Vogel: Casinos will save the world? Then sure!

The High Line park in the Meatpacking District.
The High Line park in the Meatpacking District. Photo Credit: Getty/Andrew Burton

Stop me if you’ve heard this one: A man walks into a polling station to vote for mayor. Surprise! A stealth amendment authorizing new casinos in New York is also on the ballot. That’s great, thinks the man, who votes yes — then winds up divorced, broke and addicted.

OK, not so funny. Because the joke’s on us.

Gov. Andrew Cuomo not only worked to get this amendment on the Nov. 5 ballot, but leaned on the Board of Elections to get it worded in such a way that only a complete fool (or someone who actually knew the facts) would vote against it.

Our governor wasn’t happy with the original, straightforward ballot language, stipulating that the amendment would simply allow the State Legislature “to authorize and regulate up to seven casinos.” Boring!

The new, jazzed-up version says the amendment will be “promoting job growth, increasing aid to schools and permitting local governments to lower property taxes.” Wow! In addition, those voting for this bill will get a free holiday turkey and get to go on a date with their favorite celebrity.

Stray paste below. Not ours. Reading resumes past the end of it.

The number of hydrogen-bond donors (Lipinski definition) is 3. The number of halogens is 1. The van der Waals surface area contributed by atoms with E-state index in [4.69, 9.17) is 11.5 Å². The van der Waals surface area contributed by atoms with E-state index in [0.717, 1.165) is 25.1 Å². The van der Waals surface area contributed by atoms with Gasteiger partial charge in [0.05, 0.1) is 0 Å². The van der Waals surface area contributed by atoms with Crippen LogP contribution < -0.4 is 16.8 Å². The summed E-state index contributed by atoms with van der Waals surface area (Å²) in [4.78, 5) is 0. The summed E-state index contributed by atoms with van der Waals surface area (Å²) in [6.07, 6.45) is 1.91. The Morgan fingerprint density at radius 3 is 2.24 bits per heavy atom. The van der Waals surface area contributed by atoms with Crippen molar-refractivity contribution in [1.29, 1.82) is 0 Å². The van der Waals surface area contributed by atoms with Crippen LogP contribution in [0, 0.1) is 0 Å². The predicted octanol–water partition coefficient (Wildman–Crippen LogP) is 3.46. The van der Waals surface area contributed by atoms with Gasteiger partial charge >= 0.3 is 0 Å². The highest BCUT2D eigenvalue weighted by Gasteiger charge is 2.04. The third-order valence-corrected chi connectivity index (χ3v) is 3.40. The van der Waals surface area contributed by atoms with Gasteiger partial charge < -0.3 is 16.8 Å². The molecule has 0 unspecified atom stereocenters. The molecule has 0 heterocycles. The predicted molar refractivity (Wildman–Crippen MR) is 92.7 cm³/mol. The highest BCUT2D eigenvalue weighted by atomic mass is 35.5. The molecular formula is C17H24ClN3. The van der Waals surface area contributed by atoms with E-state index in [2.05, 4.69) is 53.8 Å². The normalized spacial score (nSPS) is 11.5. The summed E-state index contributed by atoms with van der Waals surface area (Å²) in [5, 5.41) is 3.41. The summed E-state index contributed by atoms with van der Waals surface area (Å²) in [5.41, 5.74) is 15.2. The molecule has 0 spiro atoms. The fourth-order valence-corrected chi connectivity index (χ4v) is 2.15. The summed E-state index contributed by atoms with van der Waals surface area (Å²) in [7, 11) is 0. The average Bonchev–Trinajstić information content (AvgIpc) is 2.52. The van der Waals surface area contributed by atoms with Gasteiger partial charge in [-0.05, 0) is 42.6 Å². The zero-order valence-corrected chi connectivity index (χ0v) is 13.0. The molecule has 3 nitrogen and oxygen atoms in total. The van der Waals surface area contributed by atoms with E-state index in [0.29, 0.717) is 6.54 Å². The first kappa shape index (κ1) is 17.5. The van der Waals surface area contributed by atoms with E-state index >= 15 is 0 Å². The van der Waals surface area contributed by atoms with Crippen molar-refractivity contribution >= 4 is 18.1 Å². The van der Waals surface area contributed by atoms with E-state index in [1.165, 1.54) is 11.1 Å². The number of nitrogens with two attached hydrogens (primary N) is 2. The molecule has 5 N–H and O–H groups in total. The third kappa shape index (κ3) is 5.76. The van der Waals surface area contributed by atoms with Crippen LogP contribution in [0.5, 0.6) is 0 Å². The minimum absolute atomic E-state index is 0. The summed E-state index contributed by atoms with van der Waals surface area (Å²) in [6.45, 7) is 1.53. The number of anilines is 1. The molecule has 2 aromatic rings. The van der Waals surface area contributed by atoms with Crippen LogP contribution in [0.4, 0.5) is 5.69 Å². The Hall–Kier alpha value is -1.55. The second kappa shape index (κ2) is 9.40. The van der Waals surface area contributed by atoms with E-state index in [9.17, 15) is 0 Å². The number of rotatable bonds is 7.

OK, that last part’s not in there — yet. But it might as well be.

Outraged with this rosy text, Brooklyn bankruptcy lawyer Eric Snyder has filed suit arguing that the ballot’s language is slanted in favor of passage. You think?

“The Constitution is pretty clear that you can’t use public money to sway or influence a vote,” Snyder told The New York Times.

Snyder has a point. Imagine if the amendment read, “Casinos have been shown to act as parasites on a community, destroy local businesses and increase problem gambling, corruption, foreclosures, crime, bankruptcy, divorce and suicide.”

Might that influence your vote? A Siena College poll reveals that with the new positive language, a majority of people support the amendment, but when neutral language is used voters are evenly divided.

I went out to Resorts World Casino at the Aqueduct Racetrack and asked a middle-aged man glumly pouring money into a slot machine what he thought of the referendum.

“Bad idea,” he said. “Look around. Most of these people are poor working stiffs or retirees. Why am I here? I’m an addict. The casinos love people like me.”

Playwright Mike Vogel blogs at newyorkgritty.net.